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Opinion >  Column

Getting There: Funding remains murky for transit agencies after court shoots down I-976

Initiative 976 would have pulled the rug out from under transportation budgets around the state, dropping the cost of the car tab fees that help fuel transit agencies.

So when the Washington Supreme Court issued a ruling Thursday that deemed the initiative unconstitutional, the expected reaction may have been rejoicing from the agency that would have borne the brunt of those cuts, the Washington State Department of Transportation.

Instead, the department issued a tersely worded statement: “Today, the Washington State Supreme Court ruled Initiative 976 unconstitutional. The Washington State Department of Transportation is working closely with the Attorney General’s Office to review the court’s decision and understand next steps to comply with the ruling.”

The Spokane Transit Authority was more effusive in its response, welcoming a decision that the agency said in a statement “preserves critical transportation funding that results in wide-ranging public benefits. Particular to transit in the Spokane region, funding is preserved for lifeline ADA Paratransit service for those whose disabilities prevent them from using regular bus service. It also stretches local dollars by leveraging competitive state grants that help build important projects like the City Line, the West Plains Transit Center and others that make transit easier and convenient to use.”

Sabrina Minshall, executive director of the Spokane Regional Transportation Council, split the difference, calling the decision “small good news.”

Minshall, whose group coordinates regional transit planning, said funds raised from car tabs are “one tool” for funding transit projects – and she was pleased to see it preserved. That’s the “good news.”

The qualifier “small” is important, she said, because the court’s decision only maintains one source of funding for a system that she describes as “woefully underfunded.”

So while it’s nice that the car tab funds won’t be immediately removed from the equation, Minshall said it’s still hard to make the math work for those trying to keep streets, bridges, trails and other transit infrastructure in tact.

WSDOT has been ringing the alarm bells about its ability to preserve and maintain its system due to I-976 and a sharp drop in gas tax revenue that began when the pandemic prioritized people staying put.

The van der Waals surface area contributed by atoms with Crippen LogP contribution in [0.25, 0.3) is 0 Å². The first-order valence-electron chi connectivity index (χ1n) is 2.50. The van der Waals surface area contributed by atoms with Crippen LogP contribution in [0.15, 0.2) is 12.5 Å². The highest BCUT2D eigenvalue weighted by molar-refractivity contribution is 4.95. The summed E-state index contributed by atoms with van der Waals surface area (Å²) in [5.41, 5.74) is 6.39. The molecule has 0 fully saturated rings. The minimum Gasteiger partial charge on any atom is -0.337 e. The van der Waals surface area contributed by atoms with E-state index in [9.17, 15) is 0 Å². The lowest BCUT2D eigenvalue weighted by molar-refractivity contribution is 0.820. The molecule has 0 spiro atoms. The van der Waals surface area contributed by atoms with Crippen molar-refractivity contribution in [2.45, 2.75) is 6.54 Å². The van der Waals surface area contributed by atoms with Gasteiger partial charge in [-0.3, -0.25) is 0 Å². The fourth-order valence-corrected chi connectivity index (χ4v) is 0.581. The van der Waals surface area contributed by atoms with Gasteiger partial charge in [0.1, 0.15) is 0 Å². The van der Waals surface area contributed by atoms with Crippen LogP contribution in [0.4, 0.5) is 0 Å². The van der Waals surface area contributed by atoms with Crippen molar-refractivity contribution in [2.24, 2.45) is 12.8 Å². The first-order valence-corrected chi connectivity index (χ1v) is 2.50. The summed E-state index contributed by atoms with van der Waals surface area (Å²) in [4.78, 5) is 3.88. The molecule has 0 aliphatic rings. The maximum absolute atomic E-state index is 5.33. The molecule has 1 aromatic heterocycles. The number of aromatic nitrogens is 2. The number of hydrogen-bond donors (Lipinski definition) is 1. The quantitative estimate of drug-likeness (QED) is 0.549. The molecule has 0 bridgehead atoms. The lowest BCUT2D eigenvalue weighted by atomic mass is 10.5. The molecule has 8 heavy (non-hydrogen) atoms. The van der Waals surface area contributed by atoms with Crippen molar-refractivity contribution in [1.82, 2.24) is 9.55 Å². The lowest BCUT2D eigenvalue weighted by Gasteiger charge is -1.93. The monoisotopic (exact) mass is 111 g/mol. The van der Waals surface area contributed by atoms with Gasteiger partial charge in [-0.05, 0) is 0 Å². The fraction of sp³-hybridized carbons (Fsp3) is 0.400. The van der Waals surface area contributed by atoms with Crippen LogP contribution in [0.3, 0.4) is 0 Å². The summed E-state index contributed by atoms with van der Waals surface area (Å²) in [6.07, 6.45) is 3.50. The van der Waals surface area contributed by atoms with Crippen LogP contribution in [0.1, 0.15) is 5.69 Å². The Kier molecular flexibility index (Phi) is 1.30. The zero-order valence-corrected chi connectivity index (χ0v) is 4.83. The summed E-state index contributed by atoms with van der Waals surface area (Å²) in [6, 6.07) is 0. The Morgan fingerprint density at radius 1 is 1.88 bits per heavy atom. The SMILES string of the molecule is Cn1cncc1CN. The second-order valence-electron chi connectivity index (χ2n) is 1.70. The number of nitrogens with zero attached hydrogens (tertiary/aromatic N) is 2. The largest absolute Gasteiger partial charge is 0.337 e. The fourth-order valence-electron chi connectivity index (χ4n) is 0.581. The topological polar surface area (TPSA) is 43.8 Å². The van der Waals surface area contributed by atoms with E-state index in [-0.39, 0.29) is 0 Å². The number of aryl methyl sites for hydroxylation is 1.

Minshall says it’s not just fewer driving and gassing up that’s draining the coffers for maintenance and improvement of the transit network.

“Any revenues you can think of for most jurisdictions are down,” she said, before rattling off a long list of taxes that the pandemic has cut into. And while revenue is decreasing, she said, “our needs have been increasing.”

Those needs include what she called a “really big backlog” of preservation work, as well as the demands for expanded transit infrastructure that accompany population growth.

And while the Supreme Court’s decision does end almost a year of uncertainty about the effect of I-976, it doesn’t end uncertainty about the future of car tab fees and transportation funding.

After the court decision came down, two Democratic Spokane lawmakers, Rep. Marcus Riccelli and Senate Majority Leader Andy Billig, told The Spokesman-Review they will work with their colleagues in Olympia to determine what steps will come next to both honor the will of the voters who approved the initiative and keep transportation projects funded.

“People think that car tabs aren’t the right place to pay for transportation,” Riccelli said. “We are going to look at these fees.”

The potential for legislative action could explain WSDOT’s sedate response: Mike Gribner, administrator of WSDOT’s Eastern Region, said this summer that the agency won’t spend money collected from car tabs until it’s clear neither the courts nor the Legislature intends to follow through with the initiative’s promise to reduce car tabs.

Watch out for windmills!

The Idaho Transportation Department says 300 oversized loads carrying blades and tower sections for 43 windmills will travel from the Port of Lewiston to Alberta, Canada, over the next two months. The largest loads will be 270 feet long and weigh 240,000 pounds.

The first load left Lewiston last week, and more will be coming every night, except Friday and Saturday, until mid-December, unless weather changes the schedule.

Pilot cars will escort the loads on the two-day journey travel north on U.S. Highway 95 to Coeur d’Alene before heading east on Interstate 90 into Montana, with flaggers in place to close the following intersections: Idaho Highway 128 and Highway 12/95 in Lewiston; Highway 95 and Lincoln Avenue/ Walnut Way in Coeur d’Alene; and the I-90 and Highway 95 interchange in Coeur d’Alene.

Work to watch for

Crews are working on a paving project on Regal Street between 46th and 55th Avenue. One lane of traffic will be open in each direction through Monday.

Crews will pave the northbound lanes of Nevada Street between Francis and Sharpsburg Avenue on Wednesday.

A grind-and-overlay project on Bernard Street between High Drive and 29th Avenue is underway, with crews expected to pave the arterial from Wednesday through Friday.

Crews will be working on a grind-and-overlay project on Eagle Ridge Boulevard between Shelby Street and Meadow Lane from Saturday through Monday, Oct. 26. The street will remain open, with flaggers directing traffic.

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